Fifteen studies (n at least 44,558) were included in total. However, only 10 studies (n at least 74,559) reported mortality and hospitalisation data; two of these appeared to use the same population of patients. The 10 studies included one controlled trial, two prospective cohort studies, one nested case-control, two retrospective cohort studies, one retrospective longitudinal study, one retrospective follow-up study, one retrospective data analysis and one reanalysis of existing data.
Mortality (8 studies).
Four studies (two prospective cohort studies, one retrospective follow-up study and one reanalysis of data) showed no significant differences in mortality rates between those taking and those not taking ICS.
One retrospective cohort of COPD patients (n=4,263) reported a significant reduction in mortality in a multivariate analysis among patients taking ICS (mortality 17.1%) or ICS plus long-acting beta-adrenoceptor agonist (10.5%) compared with neither (24.3%).
One controlled trial of newly diagnosed COPD patients (n=4,665) reported patients using fluticasone propionate either alone (adjusted hazard ratio 0.48, 95% CI: 0.31, 0.73) or with salmeterol (adjusted hazard ratio 0.62, 95% CI: 0.45, 0.85) had significantly lower mortality than those using neither drug.
One retrospective cohort of asthma patients (n=6,254) reported a 39% reduction in all-cause mortality for patients who received ICS within 90 days of discharge, compared with those not taking ICS.
One retrospective chart analysis of COPD patients (n=6,740) reported that ICS treatment after discharge resulted in a significantly lower mortality rate (RR 0.75, 95% CI: 0.69, 0.86) and pulmonary-specific mortality rate (RR 0.70, 95% CI: 0.53, 0.93) than no ICS; this reduction was greater for those patients taking medium (52% reduction) to high doses (45% reduction) as compared with low doses (23% reduction).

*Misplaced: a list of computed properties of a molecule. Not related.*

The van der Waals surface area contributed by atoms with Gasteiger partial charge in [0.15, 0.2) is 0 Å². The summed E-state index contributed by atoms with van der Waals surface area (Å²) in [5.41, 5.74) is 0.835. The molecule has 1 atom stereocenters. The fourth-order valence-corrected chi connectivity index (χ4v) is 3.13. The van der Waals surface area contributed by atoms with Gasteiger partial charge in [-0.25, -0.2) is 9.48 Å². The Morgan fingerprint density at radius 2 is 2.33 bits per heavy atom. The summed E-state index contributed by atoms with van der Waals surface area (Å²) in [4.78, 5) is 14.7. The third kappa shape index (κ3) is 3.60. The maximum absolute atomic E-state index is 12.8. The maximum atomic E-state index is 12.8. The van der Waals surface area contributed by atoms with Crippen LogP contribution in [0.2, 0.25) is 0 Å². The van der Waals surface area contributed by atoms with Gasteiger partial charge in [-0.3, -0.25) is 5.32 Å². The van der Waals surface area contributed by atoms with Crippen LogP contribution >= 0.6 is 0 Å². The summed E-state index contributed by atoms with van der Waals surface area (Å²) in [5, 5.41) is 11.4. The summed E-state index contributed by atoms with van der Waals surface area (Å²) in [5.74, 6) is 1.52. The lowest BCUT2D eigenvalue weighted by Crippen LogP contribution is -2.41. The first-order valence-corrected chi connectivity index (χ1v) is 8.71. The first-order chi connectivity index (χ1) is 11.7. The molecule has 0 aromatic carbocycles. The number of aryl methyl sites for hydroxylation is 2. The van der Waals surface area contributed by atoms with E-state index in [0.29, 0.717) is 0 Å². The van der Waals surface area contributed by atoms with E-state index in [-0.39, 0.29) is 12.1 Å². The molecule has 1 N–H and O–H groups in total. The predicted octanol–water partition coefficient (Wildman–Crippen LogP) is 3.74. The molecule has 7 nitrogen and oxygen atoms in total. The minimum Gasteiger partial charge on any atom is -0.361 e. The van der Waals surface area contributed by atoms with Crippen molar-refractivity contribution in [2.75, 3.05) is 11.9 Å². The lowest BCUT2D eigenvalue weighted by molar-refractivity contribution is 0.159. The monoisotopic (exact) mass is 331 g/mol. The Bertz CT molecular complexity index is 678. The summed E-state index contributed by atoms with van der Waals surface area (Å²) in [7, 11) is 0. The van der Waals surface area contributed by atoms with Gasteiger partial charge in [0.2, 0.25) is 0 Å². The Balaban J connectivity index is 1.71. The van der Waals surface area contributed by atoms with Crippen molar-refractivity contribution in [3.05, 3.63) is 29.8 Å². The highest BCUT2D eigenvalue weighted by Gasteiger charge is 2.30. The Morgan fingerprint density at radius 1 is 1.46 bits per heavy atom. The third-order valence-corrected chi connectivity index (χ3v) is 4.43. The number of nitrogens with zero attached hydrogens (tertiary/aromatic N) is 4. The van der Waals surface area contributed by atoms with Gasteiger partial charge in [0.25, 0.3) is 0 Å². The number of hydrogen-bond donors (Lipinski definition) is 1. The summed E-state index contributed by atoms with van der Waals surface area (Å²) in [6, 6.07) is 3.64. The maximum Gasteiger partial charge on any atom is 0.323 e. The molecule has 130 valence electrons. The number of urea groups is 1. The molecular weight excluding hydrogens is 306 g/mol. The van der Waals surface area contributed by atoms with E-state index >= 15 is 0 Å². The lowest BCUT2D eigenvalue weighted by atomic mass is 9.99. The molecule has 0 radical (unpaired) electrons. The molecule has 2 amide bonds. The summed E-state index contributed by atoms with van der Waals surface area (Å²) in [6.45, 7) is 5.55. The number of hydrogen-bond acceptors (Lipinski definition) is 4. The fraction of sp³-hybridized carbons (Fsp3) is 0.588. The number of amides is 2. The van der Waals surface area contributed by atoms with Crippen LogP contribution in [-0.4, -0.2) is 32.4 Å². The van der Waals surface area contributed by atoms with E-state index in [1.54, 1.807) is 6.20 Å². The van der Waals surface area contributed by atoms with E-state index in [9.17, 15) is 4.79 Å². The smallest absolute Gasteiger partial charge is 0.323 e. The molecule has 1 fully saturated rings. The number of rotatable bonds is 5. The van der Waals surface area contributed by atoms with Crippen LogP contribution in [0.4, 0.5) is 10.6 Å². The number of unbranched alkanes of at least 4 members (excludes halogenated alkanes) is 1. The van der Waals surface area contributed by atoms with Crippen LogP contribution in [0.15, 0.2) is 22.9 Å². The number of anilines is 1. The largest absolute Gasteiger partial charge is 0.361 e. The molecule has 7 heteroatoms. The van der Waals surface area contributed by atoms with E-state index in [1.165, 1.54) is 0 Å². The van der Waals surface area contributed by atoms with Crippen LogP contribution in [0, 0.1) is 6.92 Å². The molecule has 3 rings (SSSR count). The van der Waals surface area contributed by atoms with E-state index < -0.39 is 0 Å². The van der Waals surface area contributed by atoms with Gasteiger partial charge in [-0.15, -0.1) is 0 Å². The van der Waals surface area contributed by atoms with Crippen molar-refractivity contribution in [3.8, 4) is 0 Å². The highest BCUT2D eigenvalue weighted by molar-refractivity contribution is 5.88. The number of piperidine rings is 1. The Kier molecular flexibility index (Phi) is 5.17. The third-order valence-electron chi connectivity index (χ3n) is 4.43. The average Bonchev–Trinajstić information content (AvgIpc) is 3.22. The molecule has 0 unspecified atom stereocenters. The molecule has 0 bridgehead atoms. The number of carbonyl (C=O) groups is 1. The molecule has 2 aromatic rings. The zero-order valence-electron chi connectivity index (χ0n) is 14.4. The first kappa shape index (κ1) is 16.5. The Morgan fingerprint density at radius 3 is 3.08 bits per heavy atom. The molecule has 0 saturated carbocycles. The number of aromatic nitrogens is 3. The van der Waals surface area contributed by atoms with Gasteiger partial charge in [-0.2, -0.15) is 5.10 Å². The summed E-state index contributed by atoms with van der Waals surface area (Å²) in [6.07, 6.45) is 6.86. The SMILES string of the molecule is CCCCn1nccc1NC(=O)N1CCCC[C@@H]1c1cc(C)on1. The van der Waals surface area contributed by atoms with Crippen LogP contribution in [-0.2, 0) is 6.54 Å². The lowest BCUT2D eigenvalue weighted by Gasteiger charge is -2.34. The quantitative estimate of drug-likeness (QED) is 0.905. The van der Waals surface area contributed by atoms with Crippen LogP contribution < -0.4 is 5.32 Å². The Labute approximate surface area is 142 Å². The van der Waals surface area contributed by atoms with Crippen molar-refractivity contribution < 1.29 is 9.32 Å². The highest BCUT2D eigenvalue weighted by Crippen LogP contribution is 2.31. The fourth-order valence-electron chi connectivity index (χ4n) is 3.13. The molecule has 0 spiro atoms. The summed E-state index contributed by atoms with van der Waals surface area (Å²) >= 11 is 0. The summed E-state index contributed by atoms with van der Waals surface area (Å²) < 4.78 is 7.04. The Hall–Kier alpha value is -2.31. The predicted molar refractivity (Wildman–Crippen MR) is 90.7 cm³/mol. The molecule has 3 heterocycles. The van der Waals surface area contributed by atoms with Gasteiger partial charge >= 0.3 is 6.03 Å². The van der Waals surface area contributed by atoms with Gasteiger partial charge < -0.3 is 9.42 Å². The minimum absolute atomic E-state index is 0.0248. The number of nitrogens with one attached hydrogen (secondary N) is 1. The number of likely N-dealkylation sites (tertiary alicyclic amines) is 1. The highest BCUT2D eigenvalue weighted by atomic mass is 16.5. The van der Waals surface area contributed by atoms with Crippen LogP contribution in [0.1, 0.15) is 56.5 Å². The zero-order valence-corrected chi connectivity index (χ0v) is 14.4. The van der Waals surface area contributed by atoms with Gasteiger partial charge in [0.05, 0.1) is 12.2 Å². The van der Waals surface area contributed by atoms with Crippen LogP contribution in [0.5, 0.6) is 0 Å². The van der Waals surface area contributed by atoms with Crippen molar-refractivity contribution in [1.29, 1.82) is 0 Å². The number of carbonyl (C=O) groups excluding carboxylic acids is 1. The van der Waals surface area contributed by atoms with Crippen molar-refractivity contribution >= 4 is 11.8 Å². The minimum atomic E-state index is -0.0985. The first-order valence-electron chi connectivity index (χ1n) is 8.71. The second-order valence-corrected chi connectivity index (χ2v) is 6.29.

Hospitalisation (6 studies).
Three studies (one nested case-control study, one prospective cohort and one prospective cohort study) reported no significant differences in hospitalisation rates between those patients taking and those not taking ICS.
One retrospective longitudinal study of patients with moderate to severe COPD (n unknown) reported that greater adherence to ICS treatment was associated with a significant 20% decrease in annual hospitalisation rates and a decrease in the length of hospital stay (0.7 days versus 1.76 days for control patients).
One retrospective cohort of asthma patients (n=6,254) reported a 29% reduction in recurrent hospitalisation for patients who received ICS within 90 days of discharge, compared with those not taking ICS.
One retrospective cohort of COPD patients (n=4,263) reported a reduction in re-hospitalisations in an unadjusted analysis for those patients taking ICS as compared with those not taking ICS (no further data).